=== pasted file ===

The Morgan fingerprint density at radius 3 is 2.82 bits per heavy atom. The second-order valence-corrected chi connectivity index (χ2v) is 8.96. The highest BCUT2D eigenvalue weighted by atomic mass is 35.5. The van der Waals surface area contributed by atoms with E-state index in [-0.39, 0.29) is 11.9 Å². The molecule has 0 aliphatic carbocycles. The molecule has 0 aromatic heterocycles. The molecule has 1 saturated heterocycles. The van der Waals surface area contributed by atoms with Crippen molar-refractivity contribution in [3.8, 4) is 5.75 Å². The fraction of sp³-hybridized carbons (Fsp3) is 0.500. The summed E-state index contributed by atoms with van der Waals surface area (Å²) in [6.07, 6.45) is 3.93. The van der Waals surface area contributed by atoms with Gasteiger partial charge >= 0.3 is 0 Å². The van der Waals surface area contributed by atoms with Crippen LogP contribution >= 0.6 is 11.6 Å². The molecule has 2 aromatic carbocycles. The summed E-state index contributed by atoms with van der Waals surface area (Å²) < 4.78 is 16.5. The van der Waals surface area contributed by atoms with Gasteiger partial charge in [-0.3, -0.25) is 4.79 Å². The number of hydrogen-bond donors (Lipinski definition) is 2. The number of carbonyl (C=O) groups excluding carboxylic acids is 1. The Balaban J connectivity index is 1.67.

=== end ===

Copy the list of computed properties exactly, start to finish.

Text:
The Morgan fingerprint density at radius 3 is 2.82 bits per heavy atom. The second-order valence-corrected chi connectivity index (χ2v) is 8.96. The highest BCUT2D eigenvalue weighted by atomic mass is 35.5. The van der Waals surface area contributed by atoms with E-state index in [-0.39, 0.29) is 11.9 Å². The molecule has 0 aliphatic carbocycles. The molecule has 0 aromatic heterocycles. The molecule has 1 saturated heterocycles. The van der Waals surface area contributed by atoms with Crippen molar-refractivity contribution in [3.8, 4) is 5.75 Å². The fraction of sp³-hybridized carbons (Fsp3) is 0.500. The summed E-state index contributed by atoms with van der Waals surface area (Å²) in [6.07, 6.45) is 3.93. The van der Waals surface area contributed by atoms with Gasteiger partial charge >= 0.3 is 0 Å². The van der Waals surface area contributed by atoms with Crippen LogP contribution >= 0.6 is 11.6 Å². The molecule has 2 aromatic carbocycles. The summed E-state index contributed by atoms with van der Waals surface area (Å²) < 4.78 is 16.5. The van der Waals surface area contributed by atoms with Gasteiger partial charge in [-0.3, -0.25) is 4.79 Å². The number of hydrogen-bond donors (Lipinski definition) is 2. The number of carbonyl (C=O) groups excluding carboxylic acids is 1. The Balaban J connectivity index is 1.67.